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Defending Mother Nature in Court
In California's fertile Salinas Valley, water loaded with fertilizers and pesticides flows off agricultural fields into a network of ditches and drains. The untreated runoff seeps into groundwater and feeds into Elkhorn Slough and Monterey Bay, harming drinking water and the wildlife-rich watershed. But not for long, if students in the Environmental Law Clinic at Stanford successfully represent their pro bono client, Monterey Coastkeeper.
"We're trying to create incentives for the Monterey County Water Resources Agency to treat the runoff. They wouldn't do it on their own, so we brought suit," says clinic student Brigid DeCoursey, a third-year law student and an editor-in-chief of the Stanford Environmental Law Journal.
She and fellow students, working in a clinic space designed like a law office, have been pulling out thick books, brainstorming legal claims, writing memos late into the evening, and presenting arguments in court.
Under the guidance of Stanford faculty and the clinic's staff attorneys, the students practice real law for real nonprofit clients. Starting in their second year, students can join the clinic for one quarter, full-time, with no other classes.
The environmental clinic is part of the law school's Mills Legal Clinic, in which students gain hands-on, practical experience in 10 areas of interest, including corporate and transactional work and criminal law.
"From the students' point of view, they get a great experience," says Bill Landreth, '69, who heard about being a clinic student firsthand from his son, Peter, '98, JD '04. (Peter now works at GenOn Energy Inc. as director of California environmental policy and associate general counsel.)
A major gift from the Landreth family—which includes Jeanne, '69, and daughter Kerry, '95, a managing director at Goldman Sachs—will help the clinic expand to meet the increasing demand for its services. With additional staff, the clinic can train more students, act for more clients on precedent-setting cases, and collaborate more often with campus colleagues on interdisciplinary projects.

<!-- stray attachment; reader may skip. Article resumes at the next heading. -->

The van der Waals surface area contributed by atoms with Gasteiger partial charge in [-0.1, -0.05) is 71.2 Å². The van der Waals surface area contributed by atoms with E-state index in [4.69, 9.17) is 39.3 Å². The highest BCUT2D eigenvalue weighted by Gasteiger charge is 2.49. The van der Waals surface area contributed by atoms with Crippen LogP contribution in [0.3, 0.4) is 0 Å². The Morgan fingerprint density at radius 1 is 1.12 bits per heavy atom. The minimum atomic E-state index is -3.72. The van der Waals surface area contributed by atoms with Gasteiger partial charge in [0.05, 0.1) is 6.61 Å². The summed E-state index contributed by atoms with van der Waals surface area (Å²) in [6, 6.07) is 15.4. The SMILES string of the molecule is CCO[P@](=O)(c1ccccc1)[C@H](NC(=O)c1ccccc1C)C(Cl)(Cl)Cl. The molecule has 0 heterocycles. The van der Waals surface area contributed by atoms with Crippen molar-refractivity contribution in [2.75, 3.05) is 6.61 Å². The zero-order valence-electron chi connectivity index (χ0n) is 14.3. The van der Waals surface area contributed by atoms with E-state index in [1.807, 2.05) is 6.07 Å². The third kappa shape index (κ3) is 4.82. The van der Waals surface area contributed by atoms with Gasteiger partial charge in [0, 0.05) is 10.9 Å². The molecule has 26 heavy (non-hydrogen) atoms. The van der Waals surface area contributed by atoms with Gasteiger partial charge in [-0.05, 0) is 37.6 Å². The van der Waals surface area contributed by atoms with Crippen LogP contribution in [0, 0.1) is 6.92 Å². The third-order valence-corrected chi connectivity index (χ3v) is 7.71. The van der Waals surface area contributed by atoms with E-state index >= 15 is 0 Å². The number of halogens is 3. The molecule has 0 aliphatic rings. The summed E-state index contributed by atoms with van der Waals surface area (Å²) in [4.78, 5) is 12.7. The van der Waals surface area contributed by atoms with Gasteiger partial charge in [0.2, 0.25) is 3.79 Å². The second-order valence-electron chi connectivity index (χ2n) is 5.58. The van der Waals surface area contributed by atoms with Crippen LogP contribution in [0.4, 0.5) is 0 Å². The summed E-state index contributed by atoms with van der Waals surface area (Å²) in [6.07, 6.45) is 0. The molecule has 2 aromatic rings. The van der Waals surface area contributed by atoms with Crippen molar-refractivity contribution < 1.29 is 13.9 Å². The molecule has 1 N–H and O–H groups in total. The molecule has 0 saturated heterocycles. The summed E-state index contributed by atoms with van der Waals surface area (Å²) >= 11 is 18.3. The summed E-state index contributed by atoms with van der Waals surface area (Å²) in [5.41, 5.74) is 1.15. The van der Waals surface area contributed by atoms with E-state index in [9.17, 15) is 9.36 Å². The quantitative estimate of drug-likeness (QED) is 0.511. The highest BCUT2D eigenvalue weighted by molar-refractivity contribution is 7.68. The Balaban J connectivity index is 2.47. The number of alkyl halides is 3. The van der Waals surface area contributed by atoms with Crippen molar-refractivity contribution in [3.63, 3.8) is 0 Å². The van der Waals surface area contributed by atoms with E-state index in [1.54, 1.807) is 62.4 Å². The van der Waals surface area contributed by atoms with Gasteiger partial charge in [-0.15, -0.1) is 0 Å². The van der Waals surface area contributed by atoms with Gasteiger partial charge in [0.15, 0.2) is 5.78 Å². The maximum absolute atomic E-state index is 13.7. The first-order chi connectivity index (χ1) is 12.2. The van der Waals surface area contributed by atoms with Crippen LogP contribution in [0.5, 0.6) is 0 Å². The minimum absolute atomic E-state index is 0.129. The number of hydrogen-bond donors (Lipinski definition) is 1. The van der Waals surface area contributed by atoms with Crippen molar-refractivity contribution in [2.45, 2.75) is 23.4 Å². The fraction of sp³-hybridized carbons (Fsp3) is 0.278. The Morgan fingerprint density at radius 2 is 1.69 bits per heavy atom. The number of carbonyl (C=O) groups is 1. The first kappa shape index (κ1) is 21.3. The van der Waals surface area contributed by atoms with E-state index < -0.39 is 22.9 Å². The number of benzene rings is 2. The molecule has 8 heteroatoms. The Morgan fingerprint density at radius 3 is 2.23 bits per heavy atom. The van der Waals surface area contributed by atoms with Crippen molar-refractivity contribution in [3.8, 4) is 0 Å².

Bill and Jeanne Landreth are longtime Stanford volunteers who backed the Initiative on the Environment and Sustainability when it launched in 2004. Bill says, "I feel a strong commitment to do more" to nurture innovative environmental problem solving. He spent his early years hiking and fishing in the Sierra Nevada, and became a wilderness guide before a career at Goldman Sachs.
The retired couple lives in Carmel, on the edge of Monterey Bay.
The clinic's philosophy is to seek solutions, and litigation is just one of many tools. For example, the clinic will consult with scientists on low-cost solutions to treat runoff, such as S-shaped channels to slow water flow and native plants that filter chemicals. Professors and staff attorneys also coach the students on negotiating agreements and creating good policy.
The Monterey County case concentrates on a small geographic area, but it's a common scenario. Federal law currently allows farms to discharge wastewater without a permit. And the county water agency argues that it doesn’t need to treat the wastewater moving through its drainage system because it passively accepts the wastewater from the fields.
Clinic students disagreed in a well-researched complaint, and a judge affirmed that the case could go to trial. Like most clinic students, DeCoursey felt attached to the case she worked on in her second year, and has come back in her third year part time to help on the discovery phase of the case.
"It's been really great to see the project from its infancy," she says. "It's a very exciting process to be involved in."